New scheme launched to record underwater finds and protect the UK’s marine heritage

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A scheme to help protect the nation’s marine heritage by encouraging the recording of archaeological and historical objects found by marine users in English and Welsh waters was launched at the British Museum in London yesterday (Thursday 21 July).

Called the Marine Antiquities Scheme (MAS), it is a joint initiative funded by The Crown Estate, modelled on The British Museum’s Portable Antiquities Scheme for onshore finds, and managed by Wessex Archaeology.

The scheme evolved from the realisation that each year divers, fishermen, recreational boat users and other coastal visitors discover many interesting objects and sites while at sea but until now had no way to centrally record them for the wider public benefit.

As part of the scheme, a support team comprised of archaeological experts will research each of the finds submitted to find out more about its origins and history.  The information will be published on a public database that is available for all to access.

marine heritageThe database provides opportunities for wider research and awareness as it is openly accessible to anyone interested in learning more about the history hidden under the waves.

Central to the Marine Antiquities Scheme is a simple-to-use app that makes recording finds an easy process and gives finders immediate feedback as well as instructions on their statutory obligations, including the need to report any wreck to Receiver of Wreck.

The app is available to download now from relevant app stores for iOS and Android phones and tablets.

The Crown Estate’s Matt Clear said: “The Marine Antiquities Scheme provides a way to record all types of underwater finds and at the same time it will help to both protect and improve the knowledge of our shared underwater cultural heritage.

“The scheme mirrors the highly successful onshore recording initiative, the Portable Antiquities Scheme, which has proved hugely successful with more than one million objects recorded since its inception in 1997.

“Given its location, people often don’t realise how much activity happens on the seabed, from renewable energy through to cables, pipelines and aggregate extraction. As active managers of this natural resource, we have funded MAS through our stewardship programme to secure the future of our marine heritage whilst also supporting its responsible and sustainable development over the long-term.”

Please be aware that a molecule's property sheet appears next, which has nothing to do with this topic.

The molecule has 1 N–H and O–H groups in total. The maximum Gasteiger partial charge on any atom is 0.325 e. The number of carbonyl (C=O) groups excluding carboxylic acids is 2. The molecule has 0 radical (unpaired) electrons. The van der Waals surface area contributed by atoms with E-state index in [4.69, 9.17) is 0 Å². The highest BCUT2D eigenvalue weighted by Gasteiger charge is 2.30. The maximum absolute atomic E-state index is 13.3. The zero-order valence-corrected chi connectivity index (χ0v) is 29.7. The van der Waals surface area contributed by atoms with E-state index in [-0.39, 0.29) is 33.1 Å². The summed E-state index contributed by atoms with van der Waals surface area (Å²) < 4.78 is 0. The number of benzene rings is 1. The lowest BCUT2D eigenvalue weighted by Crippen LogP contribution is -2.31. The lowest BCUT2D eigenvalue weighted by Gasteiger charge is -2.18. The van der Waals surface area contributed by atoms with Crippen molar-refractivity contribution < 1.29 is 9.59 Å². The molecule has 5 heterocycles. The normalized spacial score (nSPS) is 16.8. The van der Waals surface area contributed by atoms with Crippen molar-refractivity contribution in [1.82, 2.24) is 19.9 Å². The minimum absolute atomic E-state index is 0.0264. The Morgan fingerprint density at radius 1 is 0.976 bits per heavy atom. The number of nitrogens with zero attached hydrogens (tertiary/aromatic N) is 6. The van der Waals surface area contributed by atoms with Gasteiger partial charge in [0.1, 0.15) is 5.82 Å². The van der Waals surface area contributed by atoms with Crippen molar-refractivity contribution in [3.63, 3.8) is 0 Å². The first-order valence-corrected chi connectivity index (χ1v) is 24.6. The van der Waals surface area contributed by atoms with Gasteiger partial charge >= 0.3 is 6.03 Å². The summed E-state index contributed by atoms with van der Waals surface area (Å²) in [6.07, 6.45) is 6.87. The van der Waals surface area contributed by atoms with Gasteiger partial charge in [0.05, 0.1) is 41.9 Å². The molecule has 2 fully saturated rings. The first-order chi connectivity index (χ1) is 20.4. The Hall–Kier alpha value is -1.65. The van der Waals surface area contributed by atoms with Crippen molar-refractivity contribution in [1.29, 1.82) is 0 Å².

The MAS app allows users to locate, record and submit information about archaeological material discovered anywhere within English or Welsh waters from the Mean Low Water Level.

They can also do it on-line via an electronic recording form located on the scheme’s website www.marinefinds.org.uk.

Chris Bayne, Chief Executive Officer of Wessex Archaeology said: “The Marine Antiquities Scheme provides a means for people to take a truly active part in front line research into our past and allows them to make real contributions towards the understanding and the preservation of our marine heritage.

“Users will benefit from the very best expert knowledge available and will have free, open access to the most up to date information. It will be fascinating to see what people do with this capability in the future.”

Michael Lewis, Head of Portable Antiquities and Treasure at the British Museum said: “The Portable Antiquities Scheme has been a tremendous success, ensuring that many thousands of archaeological finds discovered by the public are recorded and add to our knowledge of Britain’s past.

“We hope that the Marine Antiquities Scheme can emulate this success, preserving the record of marine heritage for the future.”

Photos: Image of the Marine Antiquities Scheme app home page and an Admiralty telescope manufactured by W. Ottway and Co. for the War Office discovered in the south coast region.

Team Scubaverse

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